While Schofield has known Kennedy since the big spearhead’s first day at West Coast, fellow Northampton product Harry Taylor can claim an even longer friendship dating back to their days kicking the dew off the ground in under-10s.

Taylor went on to become a great of the Geelong Football Club, and the Mid-West stars played against each other on numerous occasions during their storied careers.

Like many, Taylor clearly recalls Kennedy’s famous snapped goal after Nic Naitanui’s deft tap in round nine, 2020 at Optus Stadium against the Cats as an unforgettable moment on the bearded Eagle's career highlights reel - even though Taylor was his direct opponent at the stoppage. 

But it was the long-time Eagles vice-captain and forward line leader’s willingness to sacrifice for others that resonates most.

“Certainly, his selflessness is something that really jumps off the page,” said Taylor, who trained with Kennedy in Geraldton during the off-season in the latter stages of their careers.

“You’d expect someone who’s kicking the majority of the goals to not be considered the most selfless player, but I always felt playing against West Coast and lining up on JK a fair bit how he was so selfless bringing teammates into the play or setting other players up really stood out to me.

“What you don’t get to see unless you’re out there is their running patterns to open up space for other people, little blocks, the way they use their voice – all the things they do where they don’t actually get a stat that makes a hell of a difference to the overall team performance.

“I think he was such a leader in that area.”

Kennedy has always been team-first

That’s not to say Kennedy wouldn’t take the game by the scruff of the neck when required - even back in the under-10s. 

“Lots of fond memories,” Taylor said of their junior football days.

“I vividly remember JK playing in the ruck, him knocking it down to me and I handballed back to him and he kicked the ball from the centre circle – probably about a 40m kick, so a reasonable distance for under-10s – and he nailed the goal.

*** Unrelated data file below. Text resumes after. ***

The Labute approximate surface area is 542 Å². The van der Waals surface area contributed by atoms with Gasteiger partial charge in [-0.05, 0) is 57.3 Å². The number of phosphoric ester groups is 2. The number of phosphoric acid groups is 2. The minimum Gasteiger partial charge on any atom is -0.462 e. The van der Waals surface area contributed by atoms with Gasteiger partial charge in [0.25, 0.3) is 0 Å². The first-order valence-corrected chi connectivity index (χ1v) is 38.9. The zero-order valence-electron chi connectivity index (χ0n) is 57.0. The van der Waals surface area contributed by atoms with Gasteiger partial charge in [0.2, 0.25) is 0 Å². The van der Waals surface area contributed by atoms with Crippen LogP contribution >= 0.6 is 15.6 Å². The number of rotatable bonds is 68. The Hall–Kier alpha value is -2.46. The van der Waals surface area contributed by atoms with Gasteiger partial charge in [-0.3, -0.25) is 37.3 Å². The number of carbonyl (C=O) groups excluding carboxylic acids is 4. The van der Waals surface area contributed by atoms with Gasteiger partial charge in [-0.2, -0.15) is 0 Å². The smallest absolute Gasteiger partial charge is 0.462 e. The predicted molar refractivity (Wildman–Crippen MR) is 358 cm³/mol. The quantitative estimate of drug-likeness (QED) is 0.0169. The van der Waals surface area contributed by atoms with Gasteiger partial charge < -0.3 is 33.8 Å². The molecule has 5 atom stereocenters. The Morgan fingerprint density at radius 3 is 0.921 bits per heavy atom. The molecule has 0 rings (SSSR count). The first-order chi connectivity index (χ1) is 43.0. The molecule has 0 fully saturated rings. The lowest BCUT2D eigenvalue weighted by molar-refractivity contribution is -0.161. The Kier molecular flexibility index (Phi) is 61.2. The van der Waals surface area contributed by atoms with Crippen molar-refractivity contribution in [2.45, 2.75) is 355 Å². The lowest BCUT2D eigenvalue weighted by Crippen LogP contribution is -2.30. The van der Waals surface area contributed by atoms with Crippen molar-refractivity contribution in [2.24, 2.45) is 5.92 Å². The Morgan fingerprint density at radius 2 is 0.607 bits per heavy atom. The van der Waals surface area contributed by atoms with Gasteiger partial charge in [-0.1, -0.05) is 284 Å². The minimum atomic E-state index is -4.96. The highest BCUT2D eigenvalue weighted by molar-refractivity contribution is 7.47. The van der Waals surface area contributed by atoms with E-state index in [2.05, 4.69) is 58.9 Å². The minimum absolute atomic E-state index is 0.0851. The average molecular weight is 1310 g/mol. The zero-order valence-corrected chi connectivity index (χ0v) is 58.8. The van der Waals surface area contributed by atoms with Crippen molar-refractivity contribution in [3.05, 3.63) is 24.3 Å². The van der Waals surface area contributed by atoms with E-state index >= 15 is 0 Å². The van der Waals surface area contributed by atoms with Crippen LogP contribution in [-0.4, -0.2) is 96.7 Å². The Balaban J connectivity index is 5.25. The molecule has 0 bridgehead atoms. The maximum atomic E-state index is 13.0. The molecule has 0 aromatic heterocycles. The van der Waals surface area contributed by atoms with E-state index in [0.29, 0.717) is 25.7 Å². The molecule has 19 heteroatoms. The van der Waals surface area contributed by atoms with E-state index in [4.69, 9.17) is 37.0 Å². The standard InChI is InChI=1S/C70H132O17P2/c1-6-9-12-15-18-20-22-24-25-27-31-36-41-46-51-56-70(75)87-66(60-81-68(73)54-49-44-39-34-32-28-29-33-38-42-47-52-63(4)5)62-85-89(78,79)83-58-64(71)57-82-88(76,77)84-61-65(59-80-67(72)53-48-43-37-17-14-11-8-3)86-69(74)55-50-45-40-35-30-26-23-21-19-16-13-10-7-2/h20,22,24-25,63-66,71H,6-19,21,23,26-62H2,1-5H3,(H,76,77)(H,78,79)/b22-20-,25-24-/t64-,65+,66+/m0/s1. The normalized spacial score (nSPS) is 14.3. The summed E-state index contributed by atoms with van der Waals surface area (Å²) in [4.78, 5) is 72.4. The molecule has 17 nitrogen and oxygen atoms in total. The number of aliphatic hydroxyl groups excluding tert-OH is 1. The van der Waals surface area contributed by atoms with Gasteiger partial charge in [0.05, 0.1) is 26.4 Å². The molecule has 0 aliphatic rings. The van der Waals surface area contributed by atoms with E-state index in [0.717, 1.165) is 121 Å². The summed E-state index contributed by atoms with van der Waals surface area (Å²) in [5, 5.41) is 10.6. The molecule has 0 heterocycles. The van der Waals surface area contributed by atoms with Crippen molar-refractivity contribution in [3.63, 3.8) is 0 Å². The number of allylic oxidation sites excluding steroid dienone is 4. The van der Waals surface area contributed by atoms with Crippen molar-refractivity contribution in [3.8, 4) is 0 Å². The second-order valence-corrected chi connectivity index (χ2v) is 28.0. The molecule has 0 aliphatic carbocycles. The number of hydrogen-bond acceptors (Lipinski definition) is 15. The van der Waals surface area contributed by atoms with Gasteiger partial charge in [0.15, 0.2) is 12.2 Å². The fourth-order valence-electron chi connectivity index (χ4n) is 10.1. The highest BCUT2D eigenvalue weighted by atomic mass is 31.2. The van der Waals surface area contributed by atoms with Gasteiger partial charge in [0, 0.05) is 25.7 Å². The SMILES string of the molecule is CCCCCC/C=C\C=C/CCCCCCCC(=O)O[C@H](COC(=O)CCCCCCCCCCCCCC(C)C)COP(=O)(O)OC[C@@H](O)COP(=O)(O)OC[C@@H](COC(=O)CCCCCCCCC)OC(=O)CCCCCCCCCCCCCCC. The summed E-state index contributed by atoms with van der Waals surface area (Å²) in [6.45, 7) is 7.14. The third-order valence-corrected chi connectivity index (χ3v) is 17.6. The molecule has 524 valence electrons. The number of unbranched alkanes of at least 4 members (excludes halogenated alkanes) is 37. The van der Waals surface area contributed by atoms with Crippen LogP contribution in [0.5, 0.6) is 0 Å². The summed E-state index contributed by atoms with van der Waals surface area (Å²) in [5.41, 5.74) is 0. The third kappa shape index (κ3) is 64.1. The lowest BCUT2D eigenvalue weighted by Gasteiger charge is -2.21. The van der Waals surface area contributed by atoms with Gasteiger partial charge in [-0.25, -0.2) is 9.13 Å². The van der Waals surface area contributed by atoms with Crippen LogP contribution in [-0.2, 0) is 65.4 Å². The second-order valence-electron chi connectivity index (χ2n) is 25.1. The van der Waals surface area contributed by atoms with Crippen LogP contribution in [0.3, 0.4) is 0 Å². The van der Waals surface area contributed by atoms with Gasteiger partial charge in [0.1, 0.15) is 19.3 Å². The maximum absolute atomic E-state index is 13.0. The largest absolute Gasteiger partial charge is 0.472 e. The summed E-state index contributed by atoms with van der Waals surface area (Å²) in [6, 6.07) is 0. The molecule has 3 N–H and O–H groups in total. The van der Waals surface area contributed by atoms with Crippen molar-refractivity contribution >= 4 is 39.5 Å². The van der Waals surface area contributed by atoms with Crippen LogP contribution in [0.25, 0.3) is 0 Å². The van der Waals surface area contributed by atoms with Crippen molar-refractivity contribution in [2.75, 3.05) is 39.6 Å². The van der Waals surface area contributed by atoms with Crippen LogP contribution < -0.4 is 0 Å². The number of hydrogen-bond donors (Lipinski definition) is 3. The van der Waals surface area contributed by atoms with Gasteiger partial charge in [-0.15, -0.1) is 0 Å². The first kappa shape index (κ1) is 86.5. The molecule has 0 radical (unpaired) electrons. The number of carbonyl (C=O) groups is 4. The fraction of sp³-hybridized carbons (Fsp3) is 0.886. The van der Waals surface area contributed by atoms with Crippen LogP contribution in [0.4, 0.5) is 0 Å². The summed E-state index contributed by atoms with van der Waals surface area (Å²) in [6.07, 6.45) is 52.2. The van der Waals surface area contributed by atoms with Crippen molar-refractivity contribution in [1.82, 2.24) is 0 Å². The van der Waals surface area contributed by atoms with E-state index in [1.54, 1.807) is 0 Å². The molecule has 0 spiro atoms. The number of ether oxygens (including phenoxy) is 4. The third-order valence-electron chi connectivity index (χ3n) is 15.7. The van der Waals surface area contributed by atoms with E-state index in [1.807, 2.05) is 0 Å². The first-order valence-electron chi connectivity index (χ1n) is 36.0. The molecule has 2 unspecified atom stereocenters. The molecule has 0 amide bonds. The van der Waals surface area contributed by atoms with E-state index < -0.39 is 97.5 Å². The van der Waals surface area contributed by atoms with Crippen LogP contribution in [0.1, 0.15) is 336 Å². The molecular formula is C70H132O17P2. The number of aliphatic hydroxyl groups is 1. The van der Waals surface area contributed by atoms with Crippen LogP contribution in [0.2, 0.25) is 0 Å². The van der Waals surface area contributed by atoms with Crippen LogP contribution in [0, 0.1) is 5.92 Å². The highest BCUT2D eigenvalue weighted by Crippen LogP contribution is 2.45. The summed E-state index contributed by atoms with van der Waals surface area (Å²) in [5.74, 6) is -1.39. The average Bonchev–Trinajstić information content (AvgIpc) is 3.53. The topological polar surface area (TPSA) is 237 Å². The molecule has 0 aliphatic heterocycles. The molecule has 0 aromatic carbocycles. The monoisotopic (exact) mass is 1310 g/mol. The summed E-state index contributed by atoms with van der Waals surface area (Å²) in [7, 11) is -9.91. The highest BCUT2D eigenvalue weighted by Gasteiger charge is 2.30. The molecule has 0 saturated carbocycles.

“It’s funny how the character and capability you have at such a young age, they often still show themselves no matter what level you play at.”

That raw talent that shone through on the Northampton underage oval still remains to this day, even if Kennedy's athleticism might not be what it once was with a bung knee and a body that has been pushed to its limits. 

But in his prime, West Coast's fabled full-forward was nigh on unstoppable. 

"You always had to have your wits about you because you knew he could mark it in a pack going back with the flight, or he could get it on the lead or he could gather at ground level and snap on his left or right side,” McPharlin said.

“As far as forwards go he had the whole kitbag, so he was a really difficult match up and clearly his workrate made him hard as well.

“I played on Riewoldt, Brown and Franklin, but he seemed to have the full kitbag of tricks so I always felt like I had to be super on my game every time I played against him.

“The moment that stands out for me … I watched him chase out one of our running backs for 100m out of our back 50m – this was late in the last quarter and the game was well and truly done – and there was no need for him to do it.

“I remember thinking ‘he is an absolute gun’ and I had the utmost respect for him because he wasn’t dictated by scoreboard or the state of the game.

“It was just full effort at every opportunity. That’s stood out in my mind as one of his greatest traits.”